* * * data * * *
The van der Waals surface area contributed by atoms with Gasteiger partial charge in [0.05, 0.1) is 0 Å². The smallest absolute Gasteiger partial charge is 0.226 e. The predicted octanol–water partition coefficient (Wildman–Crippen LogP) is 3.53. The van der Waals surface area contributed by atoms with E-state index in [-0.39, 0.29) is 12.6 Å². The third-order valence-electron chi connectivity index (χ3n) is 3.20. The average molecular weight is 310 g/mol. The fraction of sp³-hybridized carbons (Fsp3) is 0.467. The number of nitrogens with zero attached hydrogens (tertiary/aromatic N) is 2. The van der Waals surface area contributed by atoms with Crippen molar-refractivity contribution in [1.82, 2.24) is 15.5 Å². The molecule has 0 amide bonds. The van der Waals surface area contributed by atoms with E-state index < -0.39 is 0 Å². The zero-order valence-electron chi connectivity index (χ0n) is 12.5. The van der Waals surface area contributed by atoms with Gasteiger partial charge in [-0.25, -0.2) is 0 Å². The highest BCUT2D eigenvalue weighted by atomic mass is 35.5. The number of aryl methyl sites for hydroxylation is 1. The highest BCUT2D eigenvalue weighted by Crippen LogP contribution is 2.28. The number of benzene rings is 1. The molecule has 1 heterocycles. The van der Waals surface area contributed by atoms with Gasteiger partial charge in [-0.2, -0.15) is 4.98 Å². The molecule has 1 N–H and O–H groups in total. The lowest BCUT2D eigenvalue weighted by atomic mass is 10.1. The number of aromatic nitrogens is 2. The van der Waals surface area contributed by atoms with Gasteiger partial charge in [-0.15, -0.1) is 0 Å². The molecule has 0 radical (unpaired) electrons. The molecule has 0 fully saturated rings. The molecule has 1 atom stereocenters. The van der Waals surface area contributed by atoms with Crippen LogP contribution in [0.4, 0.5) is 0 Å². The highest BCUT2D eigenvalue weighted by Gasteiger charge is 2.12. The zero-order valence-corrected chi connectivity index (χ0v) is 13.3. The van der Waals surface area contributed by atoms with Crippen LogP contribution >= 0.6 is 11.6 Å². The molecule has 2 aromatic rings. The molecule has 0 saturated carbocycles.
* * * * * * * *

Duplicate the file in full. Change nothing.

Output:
The van der Waals surface area contributed by atoms with Gasteiger partial charge in [0.05, 0.1) is 0 Å². The smallest absolute Gasteiger partial charge is 0.226 e. The predicted octanol–water partition coefficient (Wildman–Crippen LogP) is 3.53. The van der Waals surface area contributed by atoms with E-state index in [-0.39, 0.29) is 12.6 Å². The third-order valence-electron chi connectivity index (χ3n) is 3.20. The average molecular weight is 310 g/mol. The fraction of sp³-hybridized carbons (Fsp3) is 0.467. The number of nitrogens with zero attached hydrogens (tertiary/aromatic N) is 2. The van der Waals surface area contributed by atoms with Crippen molar-refractivity contribution in [1.82, 2.24) is 15.5 Å². The molecule has 0 amide bonds. The van der Waals surface area contributed by atoms with E-state index < -0.39 is 0 Å². The zero-order valence-electron chi connectivity index (χ0n) is 12.5. The van der Waals surface area contributed by atoms with Gasteiger partial charge in [-0.25, -0.2) is 0 Å². The highest BCUT2D eigenvalue weighted by atomic mass is 35.5. The number of aryl methyl sites for hydroxylation is 1. The highest BCUT2D eigenvalue weighted by Crippen LogP contribution is 2.28. The number of benzene rings is 1. The molecule has 1 heterocycles. The van der Waals surface area contributed by atoms with Gasteiger partial charge in [-0.2, -0.15) is 4.98 Å². The molecule has 1 N–H and O–H groups in total. The lowest BCUT2D eigenvalue weighted by atomic mass is 10.1. The number of aromatic nitrogens is 2. The van der Waals surface area contributed by atoms with Gasteiger partial charge in [-0.15, -0.1) is 0 Å². The molecule has 0 radical (unpaired) electrons. The molecule has 0 fully saturated rings. The molecule has 1 atom stereocenters. The van der Waals surface area contributed by atoms with Crippen LogP contribution in [0.4, 0.5) is 0 Å². The highest BCUT2D eigenvalue weighted by Gasteiger charge is 2.12. The zero-order valence-corrected chi connectivity index (χ0v) is 13.3. The van der Waals surface area contributed by atoms with Crippen LogP contribution >= 0.6 is 11.6 Å². The molecule has 2 aromatic rings. The molecule has 0 saturated carbocycles.